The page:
This Treaty has been wrinkled for more than 100 years: “Celebrating” Treaty 9 and challenging archival practice

Event Date: 
Tuesday, November 27, 2018 - 7:30pm to 8:30pm EST
Event Location: 
Thunder Bay Museum (425 Donald Street East)
Event Fee: 
Free. Everyone is welcome.
Event Contact Name: 
Dr. Michel S. Beaulieu
Event Contact Phone: 
(807) 343-8341
Event Contact E-mail: 

Join us on 27 November to hear Sean Smith, Senior Archivist Archives of Ontario, speak about "Treaty 9: The James Bay Treaty" The presentation will begin at 7:30 pm. 

In 2013, the Archives of Ontario (AO) travelled with Treaty 9 to Moose Factory. At the time, the request by the Chief and Council of Mushkegowuk was seen as a unique and discreet situation and dealt with accordingly. Over the last 18 months, though, AO staff have travelled with the Treaty on three separate occasions.

Sharing the Treaty has not only become a significant point of engagement with Indigenous communities in northern Ontario, it has also challenged long held beliefs about archival practice and what it means to make records available.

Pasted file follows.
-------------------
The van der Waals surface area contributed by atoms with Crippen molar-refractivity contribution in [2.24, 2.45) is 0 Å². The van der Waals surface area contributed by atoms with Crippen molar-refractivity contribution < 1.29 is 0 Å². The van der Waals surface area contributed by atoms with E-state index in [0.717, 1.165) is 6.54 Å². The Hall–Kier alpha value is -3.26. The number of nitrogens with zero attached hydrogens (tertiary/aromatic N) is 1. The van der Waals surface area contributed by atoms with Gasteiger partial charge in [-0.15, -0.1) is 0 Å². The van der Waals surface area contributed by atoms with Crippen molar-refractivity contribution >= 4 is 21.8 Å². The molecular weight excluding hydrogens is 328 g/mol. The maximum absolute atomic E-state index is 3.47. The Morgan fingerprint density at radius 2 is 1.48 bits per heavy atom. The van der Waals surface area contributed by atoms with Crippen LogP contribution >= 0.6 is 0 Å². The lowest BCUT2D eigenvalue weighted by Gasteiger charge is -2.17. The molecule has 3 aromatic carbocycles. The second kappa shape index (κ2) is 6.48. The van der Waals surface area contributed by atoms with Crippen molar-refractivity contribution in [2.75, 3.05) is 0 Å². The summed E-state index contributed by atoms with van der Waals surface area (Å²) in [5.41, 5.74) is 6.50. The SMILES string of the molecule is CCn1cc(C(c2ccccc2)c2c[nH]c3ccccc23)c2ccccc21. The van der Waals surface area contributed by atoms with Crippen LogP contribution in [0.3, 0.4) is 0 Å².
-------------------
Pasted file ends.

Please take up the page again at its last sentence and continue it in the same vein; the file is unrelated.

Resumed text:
Since our first visit to Moose Factory, the AO has come to understand the importance of this document to Indigenous communities in Treaty 9 territories leading it to question its responsibility in not only preserving a significant record but in also making it available. This presentation will explore a number of questions related to the AO’s experiences in sharing Treaty 9. It will also provide the AO with an opportunity get reacquainted with the heritage community in and around Thunder Bay, to share some of its recent initiatives and to explore ways we can be working together to reduce the distance between Thunder Bay and Toronto. 

This presentation is part of the 2018-19 Thunder Bay Historical Museum Society's Lecture Series sponsored by the Department of History. Since 1908, the Thunder Bay Historical Museum Society has been regularly holding talks on a wide range of topics on the fourth Tuesday of each month at the Thunder Bay Museum (425 Donald Street East) from September to April. All presentations are free and open to the public.